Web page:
How much will road transport prices rise in 2022?

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Europe is witnessing a rise in prices that seems unstoppable. 2022 will be no exception in a rise that can be blamed on several factors, including both rising inflation, which has a direct impact on businesses and consumers, and rising fuel prices.

Fuel price pass-through to consumers?

The importance of fuel costs in the total expenses of a fleet operator or a self-employed person is around 30%, which explains the sensitivity to changes in the price of diesel. In January 2021, in Spain, the cost per liter of fuel was 1.0969 euros. Six months later, in July, it was already €1.2637, while in December it reached a price of €1.3813.

In the rest of Europe, until the end of the third quarter of 2021, a generalized inflation of transport costs has been experienced. In Germany, the price of diesel in the third quarter was 38.5% higher than in the same period in 2020, according to IRU, which also claims that the rise was +23.5% in France, +20.6% in Italy and +26.6% in the UK.

In addition, the crisis in global supply chains is leading to shortages of some goods, such as urea, and to price increases. Urea is used in all trucks with Euro 4 engines and upwards. This chemical is used to manufacture AdBlue, which makes diesel engines less polluting.

Although a transfer of this increase in the fuel price to the customer could represent, in many cases, the survival of the company or carrier itself, the reality is that this transfer will only take place in very isolated cases or at very isolated times. The estimated increase in the price of road transport services ranges between 10% and 15% by 2022.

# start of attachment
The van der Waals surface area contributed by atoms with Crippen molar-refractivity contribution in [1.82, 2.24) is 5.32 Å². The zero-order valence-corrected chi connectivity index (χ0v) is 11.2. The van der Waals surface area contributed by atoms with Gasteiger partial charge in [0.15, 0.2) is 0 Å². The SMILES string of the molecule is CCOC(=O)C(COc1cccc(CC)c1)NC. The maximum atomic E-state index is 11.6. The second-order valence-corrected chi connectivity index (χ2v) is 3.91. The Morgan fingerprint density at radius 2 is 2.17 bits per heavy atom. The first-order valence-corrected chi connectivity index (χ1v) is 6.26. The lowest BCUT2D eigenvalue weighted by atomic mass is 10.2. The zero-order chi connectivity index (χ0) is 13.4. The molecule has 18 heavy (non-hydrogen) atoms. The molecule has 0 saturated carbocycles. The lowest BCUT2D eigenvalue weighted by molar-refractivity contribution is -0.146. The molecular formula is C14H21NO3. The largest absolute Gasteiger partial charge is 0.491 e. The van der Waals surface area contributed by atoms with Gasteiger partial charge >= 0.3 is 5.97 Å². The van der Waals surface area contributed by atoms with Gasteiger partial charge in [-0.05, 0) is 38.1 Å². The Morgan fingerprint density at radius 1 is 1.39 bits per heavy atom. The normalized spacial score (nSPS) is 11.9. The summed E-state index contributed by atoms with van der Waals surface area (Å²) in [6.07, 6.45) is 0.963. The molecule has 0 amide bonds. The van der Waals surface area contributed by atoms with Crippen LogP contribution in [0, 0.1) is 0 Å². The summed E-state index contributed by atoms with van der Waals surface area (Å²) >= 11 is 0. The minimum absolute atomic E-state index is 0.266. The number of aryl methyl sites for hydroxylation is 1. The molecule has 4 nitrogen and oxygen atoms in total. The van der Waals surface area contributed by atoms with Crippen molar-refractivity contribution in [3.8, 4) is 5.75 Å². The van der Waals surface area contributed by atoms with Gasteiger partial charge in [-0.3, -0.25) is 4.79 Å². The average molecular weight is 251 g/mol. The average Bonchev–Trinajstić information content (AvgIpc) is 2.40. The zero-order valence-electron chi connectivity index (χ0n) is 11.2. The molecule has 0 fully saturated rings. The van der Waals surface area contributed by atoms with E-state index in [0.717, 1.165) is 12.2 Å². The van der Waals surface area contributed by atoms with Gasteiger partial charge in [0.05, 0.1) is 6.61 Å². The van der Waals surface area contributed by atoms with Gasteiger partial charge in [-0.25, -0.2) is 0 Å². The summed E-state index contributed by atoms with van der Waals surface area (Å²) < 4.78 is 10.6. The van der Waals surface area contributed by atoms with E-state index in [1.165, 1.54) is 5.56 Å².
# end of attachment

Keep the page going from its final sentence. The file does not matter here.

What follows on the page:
The estimated increase in the price of road transport services will be between 10% and 15% by 2022.

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Shortage of carriers continues

High fuel prices are not the only trigger for rising prices in road transport. Another key factor is the lack of carriers, sometimes referred to in the industry as the ‘truck shortage’. While demand for trucking services is very high, labor remains in short supply and the trend is not expected to reverse anytime soon, at least not dramatically by 2022.

The shortage of professional drivers is between 10,000 and 15,000 in Spain, between 40,000 and 50,000 in France and around 65,000 in Germany.

On the other hand, fleet operators are reluctant to renew their fleets or they wait as long as possible before expanding their fleets because the cost of acquiring vehicles has also increased. One of the causes is the lack of semi-conductors. Another is the adjustment that all manufacturers are making towards a transition from the dominant thermal engines to vehicles that are less polluting and adapted to strict emissions regulations. At the moment, the electric and hydrogen units, in which most investments are being made, have substantially higher prices than diesel-engine units.

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Maria Arroyo